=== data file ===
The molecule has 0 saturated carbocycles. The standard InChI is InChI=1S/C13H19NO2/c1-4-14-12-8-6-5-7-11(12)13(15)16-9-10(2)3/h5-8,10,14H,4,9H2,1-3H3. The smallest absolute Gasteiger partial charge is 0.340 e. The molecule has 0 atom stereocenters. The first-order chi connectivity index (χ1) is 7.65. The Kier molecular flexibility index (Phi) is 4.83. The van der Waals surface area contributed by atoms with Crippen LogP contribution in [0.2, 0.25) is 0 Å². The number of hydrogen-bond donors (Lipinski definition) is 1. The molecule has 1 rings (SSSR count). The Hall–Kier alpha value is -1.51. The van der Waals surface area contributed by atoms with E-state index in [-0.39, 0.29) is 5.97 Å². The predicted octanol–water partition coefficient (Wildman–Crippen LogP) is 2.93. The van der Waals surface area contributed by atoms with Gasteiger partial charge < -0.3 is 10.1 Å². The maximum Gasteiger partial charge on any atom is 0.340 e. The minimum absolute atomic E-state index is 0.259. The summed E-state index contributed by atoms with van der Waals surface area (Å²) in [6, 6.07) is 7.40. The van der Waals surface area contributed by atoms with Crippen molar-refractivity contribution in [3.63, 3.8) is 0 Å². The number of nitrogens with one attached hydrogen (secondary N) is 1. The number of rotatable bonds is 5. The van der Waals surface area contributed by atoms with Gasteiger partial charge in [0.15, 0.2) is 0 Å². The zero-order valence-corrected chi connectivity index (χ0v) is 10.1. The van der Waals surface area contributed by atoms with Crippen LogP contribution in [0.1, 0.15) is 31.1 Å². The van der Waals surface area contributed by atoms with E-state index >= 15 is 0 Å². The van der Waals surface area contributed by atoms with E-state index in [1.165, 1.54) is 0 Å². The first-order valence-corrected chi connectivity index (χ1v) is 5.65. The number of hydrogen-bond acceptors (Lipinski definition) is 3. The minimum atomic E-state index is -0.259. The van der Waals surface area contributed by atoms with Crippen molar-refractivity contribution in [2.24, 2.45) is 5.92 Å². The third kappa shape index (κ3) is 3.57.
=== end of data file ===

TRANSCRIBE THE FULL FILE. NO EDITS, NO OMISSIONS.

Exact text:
The molecule has 0 saturated carbocycles. The standard InChI is InChI=1S/C13H19NO2/c1-4-14-12-8-6-5-7-11(12)13(15)16-9-10(2)3/h5-8,10,14H,4,9H2,1-3H3. The smallest absolute Gasteiger partial charge is 0.340 e. The molecule has 0 atom stereocenters. The first-order chi connectivity index (χ1) is 7.65. The Kier molecular flexibility index (Phi) is 4.83. The van der Waals surface area contributed by atoms with Crippen LogP contribution in [0.2, 0.25) is 0 Å². The number of hydrogen-bond donors (Lipinski definition) is 1. The molecule has 1 rings (SSSR count). The Hall–Kier alpha value is -1.51. The van der Waals surface area contributed by atoms with E-state index in [-0.39, 0.29) is 5.97 Å². The predicted octanol–water partition coefficient (Wildman–Crippen LogP) is 2.93. The van der Waals surface area contributed by atoms with Gasteiger partial charge < -0.3 is 10.1 Å². The maximum Gasteiger partial charge on any atom is 0.340 e. The minimum absolute atomic E-state index is 0.259. The summed E-state index contributed by atoms with van der Waals surface area (Å²) in [6, 6.07) is 7.40. The van der Waals surface area contributed by atoms with Crippen molar-refractivity contribution in [3.63, 3.8) is 0 Å². The number of nitrogens with one attached hydrogen (secondary N) is 1. The number of rotatable bonds is 5. The van der Waals surface area contributed by atoms with Gasteiger partial charge in [0.15, 0.2) is 0 Å². The zero-order valence-corrected chi connectivity index (χ0v) is 10.1. The van der Waals surface area contributed by atoms with Crippen LogP contribution in [0.1, 0.15) is 31.1 Å². The van der Waals surface area contributed by atoms with E-state index >= 15 is 0 Å². The van der Waals surface area contributed by atoms with E-state index in [1.165, 1.54) is 0 Å². The first-order valence-corrected chi connectivity index (χ1v) is 5.65. The number of hydrogen-bond acceptors (Lipinski definition) is 3. The minimum atomic E-state index is -0.259. The van der Waals surface area contributed by atoms with Crippen molar-refractivity contribution in [2.24, 2.45) is 5.92 Å². The third kappa shape index (κ3) is 3.57.